ALBUM: The Civil Wars – The Civil Wars

Release Date: August 5th, 2013
Label: Sensibility Records
Website: www.thecivilwars.com
Facebook: www.facebook.com/thecivilwars
Twitter: www.twitter.com/thecivilwars

Rating:

Acoustic folk duo The Civil Wars have returned with their highly anticipated, self-titled follow-up to breakthrough album, ‘Barton Hollow’. It’s a release that has a lot to live up to, not just because of the success of the prior record, but because it’s the first release since Joy Williams and John Paul White have returned from hiatus citing irreconcilable differences. Thankfully, they have returned and have really developed their sound. However, this development has shifted them perhaps too far away from The Civil Wars that stormed to the top back in 2011.

Album opener, ‘The One That Got Away’, demonstrates the band’s new sound. It’s instantly more powerful instrumentally, which allows Williams to really push her vocal performance further, which is also shown on the final chorus of later track, ‘Oh, Henry’. Calm and quiet numbers, such as ‘Disarm’ and ‘Dust To Dust’, echo The Civil Wars from their previous records, allowing their lyrics and vocal skill to take focus.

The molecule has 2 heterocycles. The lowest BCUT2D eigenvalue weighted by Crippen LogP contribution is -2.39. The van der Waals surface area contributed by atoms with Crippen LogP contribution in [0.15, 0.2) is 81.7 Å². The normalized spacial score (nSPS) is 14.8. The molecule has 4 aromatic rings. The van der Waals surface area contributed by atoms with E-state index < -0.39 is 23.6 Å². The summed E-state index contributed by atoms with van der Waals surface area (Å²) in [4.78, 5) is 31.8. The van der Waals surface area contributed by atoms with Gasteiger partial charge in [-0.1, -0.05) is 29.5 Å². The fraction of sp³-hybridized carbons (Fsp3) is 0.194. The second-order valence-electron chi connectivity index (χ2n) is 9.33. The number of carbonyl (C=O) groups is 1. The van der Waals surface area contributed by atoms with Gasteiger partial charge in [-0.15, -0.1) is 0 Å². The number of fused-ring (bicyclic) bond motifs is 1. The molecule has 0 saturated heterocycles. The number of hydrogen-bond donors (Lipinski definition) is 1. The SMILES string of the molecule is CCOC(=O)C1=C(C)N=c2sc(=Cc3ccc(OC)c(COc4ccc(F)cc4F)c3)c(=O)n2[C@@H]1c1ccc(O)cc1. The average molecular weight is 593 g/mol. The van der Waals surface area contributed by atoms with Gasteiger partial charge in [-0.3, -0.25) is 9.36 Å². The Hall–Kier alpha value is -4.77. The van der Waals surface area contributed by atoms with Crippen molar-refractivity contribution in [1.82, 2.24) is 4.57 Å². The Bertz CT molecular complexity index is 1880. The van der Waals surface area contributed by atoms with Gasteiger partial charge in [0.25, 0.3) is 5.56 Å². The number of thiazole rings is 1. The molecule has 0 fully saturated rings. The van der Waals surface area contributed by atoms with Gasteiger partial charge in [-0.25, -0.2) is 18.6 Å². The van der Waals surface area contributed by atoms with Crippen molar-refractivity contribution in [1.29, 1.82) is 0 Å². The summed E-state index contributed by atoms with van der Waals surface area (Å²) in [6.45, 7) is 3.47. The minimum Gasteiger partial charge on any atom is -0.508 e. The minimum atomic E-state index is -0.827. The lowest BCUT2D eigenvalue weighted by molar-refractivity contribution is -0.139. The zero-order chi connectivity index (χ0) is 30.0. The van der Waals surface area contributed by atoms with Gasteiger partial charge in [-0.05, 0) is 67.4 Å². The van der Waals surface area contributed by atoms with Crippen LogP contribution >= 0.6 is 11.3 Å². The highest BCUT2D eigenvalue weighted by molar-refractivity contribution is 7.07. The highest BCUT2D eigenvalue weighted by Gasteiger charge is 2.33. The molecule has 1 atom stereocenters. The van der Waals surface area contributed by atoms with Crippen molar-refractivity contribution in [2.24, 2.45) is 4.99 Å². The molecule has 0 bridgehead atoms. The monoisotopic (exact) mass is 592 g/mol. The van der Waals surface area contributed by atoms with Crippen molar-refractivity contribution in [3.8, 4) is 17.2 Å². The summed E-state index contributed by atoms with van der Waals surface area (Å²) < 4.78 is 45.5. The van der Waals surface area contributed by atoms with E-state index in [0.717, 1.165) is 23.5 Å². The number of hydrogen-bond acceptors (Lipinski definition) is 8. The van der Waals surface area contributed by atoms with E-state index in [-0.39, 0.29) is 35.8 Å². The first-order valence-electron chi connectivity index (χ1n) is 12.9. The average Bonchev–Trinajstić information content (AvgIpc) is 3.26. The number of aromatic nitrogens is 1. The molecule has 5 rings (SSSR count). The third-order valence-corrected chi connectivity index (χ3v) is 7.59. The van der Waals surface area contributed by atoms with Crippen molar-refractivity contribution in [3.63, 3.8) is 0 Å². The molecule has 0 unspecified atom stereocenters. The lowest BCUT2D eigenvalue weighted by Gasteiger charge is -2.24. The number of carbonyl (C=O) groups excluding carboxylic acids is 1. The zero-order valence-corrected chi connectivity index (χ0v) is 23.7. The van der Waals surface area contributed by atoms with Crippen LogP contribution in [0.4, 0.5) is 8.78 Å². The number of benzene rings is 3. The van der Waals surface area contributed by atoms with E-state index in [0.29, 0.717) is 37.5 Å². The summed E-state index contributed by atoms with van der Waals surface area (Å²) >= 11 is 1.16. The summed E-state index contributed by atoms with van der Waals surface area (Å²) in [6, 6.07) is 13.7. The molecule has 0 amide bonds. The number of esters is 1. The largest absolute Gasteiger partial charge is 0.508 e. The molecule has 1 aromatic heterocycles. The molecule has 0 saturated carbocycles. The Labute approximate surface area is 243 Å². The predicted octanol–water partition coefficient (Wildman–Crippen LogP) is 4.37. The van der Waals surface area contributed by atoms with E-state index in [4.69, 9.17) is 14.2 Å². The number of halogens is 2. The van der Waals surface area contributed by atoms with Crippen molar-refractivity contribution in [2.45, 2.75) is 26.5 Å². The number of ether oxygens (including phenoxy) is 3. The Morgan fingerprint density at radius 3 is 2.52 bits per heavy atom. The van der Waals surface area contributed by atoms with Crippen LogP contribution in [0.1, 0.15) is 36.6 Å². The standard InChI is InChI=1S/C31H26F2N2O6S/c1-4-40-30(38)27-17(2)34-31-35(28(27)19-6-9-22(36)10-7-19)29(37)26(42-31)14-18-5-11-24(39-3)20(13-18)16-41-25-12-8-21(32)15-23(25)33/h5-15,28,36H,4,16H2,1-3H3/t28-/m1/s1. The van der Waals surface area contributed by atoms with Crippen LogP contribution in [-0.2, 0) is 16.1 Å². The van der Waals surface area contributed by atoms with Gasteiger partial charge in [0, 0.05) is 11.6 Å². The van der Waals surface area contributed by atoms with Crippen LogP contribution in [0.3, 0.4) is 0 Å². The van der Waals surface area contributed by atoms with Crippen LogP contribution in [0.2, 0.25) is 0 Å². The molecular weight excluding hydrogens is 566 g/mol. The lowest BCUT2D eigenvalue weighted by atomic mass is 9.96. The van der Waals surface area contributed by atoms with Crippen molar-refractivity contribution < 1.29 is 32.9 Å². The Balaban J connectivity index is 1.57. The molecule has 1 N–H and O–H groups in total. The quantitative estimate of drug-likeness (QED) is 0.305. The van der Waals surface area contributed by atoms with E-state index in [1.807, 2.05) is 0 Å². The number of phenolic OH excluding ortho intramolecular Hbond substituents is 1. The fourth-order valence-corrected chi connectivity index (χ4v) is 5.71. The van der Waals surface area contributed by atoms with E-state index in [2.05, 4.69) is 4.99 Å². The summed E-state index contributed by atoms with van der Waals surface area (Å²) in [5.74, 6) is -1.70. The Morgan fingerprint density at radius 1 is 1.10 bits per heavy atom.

Tracks such as ‘Tell Mama’ and ‘Devil’s Backbone’ point the listener in the new direction this band is taking, which seems to have Williams taking lead vocals and White acting as a backing vocalist occasionally providing harmonies. Whilst this still makes for some amazing performances, it feels like a waste of the talent this band has at their disposal, as White delivers some fantastic performances when he takes centre stage on verses of ‘I Had Me A Girl’. When this duo do sing together as they used to on their older releases, it shows these two at their finest, confirmed by an acapella run on ‘From This Valley’.

Overall, this record has some real strengths, being more instrumentally commanding and allowing the singers to deliver more powerful vocal performances, which really lets The Civil Wars branch out from the calm, stripped down base they had. The issue is whether this shift is squandering some of the talent this band has; the under-use of John Paul White‘s voice is noticeable across this record and, whilst still being a great release, it could have been so much more. Whilst it’s great to have this band back on the music scene, they just don’t seem to be the same band that left us.

Written by Jonathon Barlow